“Good heavens, this is beyond awful,” he wrote.
Gary then responded to one Twitter user who claimed it was “easy” for the football pundit “to pontificate when it doesn’t affect you”.
He wrote back: “There is no huge influx. We take far fewer refugees than other major European countries.
“This is just an immeasurably cruel policy directed at the most vulnerable people in language that is not dissimilar to that used by Germany in the 30s, and I’m out of order?”
Shortly after his posts, the Telegraph quoted a “BBC source” who said that Gary would be “reminded of his responsibilities on social media” by the corporation.
A BBC source also told the PA news agency that the BBC is taking the matter “seriously” and expects to have a “frank conversation” with Gary about his tweets.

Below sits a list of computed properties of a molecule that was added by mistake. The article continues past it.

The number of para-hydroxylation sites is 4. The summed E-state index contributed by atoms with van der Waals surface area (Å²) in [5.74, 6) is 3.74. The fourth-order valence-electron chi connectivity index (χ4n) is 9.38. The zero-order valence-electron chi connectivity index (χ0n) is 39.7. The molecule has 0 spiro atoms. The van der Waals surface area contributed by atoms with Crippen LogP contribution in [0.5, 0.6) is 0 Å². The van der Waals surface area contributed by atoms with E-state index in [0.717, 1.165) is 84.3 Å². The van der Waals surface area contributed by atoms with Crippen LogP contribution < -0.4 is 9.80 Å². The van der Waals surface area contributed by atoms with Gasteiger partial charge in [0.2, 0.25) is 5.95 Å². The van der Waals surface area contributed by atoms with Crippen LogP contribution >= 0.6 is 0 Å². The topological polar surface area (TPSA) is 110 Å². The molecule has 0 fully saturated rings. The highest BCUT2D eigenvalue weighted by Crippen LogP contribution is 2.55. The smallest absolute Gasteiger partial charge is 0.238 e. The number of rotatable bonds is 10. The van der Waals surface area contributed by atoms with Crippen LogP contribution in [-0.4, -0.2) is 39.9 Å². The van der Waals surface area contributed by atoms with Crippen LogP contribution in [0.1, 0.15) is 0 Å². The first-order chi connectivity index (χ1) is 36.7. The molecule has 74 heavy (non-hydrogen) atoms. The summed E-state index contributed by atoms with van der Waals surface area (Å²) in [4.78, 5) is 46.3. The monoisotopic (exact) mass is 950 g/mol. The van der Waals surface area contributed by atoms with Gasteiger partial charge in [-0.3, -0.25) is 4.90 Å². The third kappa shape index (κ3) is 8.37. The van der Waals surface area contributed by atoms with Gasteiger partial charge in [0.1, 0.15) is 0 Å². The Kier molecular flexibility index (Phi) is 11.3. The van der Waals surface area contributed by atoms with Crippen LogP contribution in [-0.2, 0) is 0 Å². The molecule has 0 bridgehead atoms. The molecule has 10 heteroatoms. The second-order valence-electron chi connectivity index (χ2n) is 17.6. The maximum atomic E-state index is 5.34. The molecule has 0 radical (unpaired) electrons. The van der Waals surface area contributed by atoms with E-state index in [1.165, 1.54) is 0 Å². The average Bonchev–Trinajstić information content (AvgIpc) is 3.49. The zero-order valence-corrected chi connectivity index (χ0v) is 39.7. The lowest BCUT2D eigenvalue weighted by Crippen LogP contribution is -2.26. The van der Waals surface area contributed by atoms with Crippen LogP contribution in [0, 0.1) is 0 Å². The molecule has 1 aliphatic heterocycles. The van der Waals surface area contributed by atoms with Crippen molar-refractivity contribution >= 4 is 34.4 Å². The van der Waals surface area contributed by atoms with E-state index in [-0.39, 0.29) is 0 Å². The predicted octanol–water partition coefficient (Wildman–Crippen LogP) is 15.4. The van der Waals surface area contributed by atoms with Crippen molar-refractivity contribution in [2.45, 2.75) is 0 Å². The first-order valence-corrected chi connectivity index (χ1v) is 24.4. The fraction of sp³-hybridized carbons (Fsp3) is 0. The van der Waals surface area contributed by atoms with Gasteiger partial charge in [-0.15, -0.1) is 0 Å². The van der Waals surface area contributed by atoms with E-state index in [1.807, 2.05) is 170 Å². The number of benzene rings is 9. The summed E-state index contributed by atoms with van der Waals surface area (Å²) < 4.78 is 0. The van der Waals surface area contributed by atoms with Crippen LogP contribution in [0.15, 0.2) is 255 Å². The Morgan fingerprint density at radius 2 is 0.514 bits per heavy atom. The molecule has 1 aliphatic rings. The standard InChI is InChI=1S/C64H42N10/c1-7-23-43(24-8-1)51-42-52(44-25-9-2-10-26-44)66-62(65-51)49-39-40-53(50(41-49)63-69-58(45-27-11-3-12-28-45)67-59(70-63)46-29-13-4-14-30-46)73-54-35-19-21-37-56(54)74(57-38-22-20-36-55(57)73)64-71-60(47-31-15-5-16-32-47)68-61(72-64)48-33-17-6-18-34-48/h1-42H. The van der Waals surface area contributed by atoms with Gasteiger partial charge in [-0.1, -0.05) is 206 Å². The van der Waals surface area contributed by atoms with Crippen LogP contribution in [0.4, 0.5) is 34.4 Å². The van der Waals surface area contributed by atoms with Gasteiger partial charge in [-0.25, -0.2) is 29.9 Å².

Meanwhile, a BBC spokesperson said: “The BBC has social media guidance, which is published. Individuals who work for us are aware of their responsibilities relating to social media.
“We have appropriate internal processes in place if required.”
The BBC had no additional comment when contacted by HuffPost UK.
Gary’s comments have already been widely condemned by Tory politicians, who urged the BBC to take action.
During Wednesday’s edition of Radio Four’s Today programme, Suella Braverman said of Gary’s remarks: “I’m obviously disappointed that he should attempt to equate our measures with 1930s Germany. I don’t think that’s an appropriate way of framing the debate.
“As I’ve made clear, we are working very hard to ensure that people stop dying on the channel – that’s what this is about. People are taking this treacherous journey in the false hope that this will lead to a life in the United Kingdom.
“There are many other routes that they can use to come here and that’s what I encourage them to do.”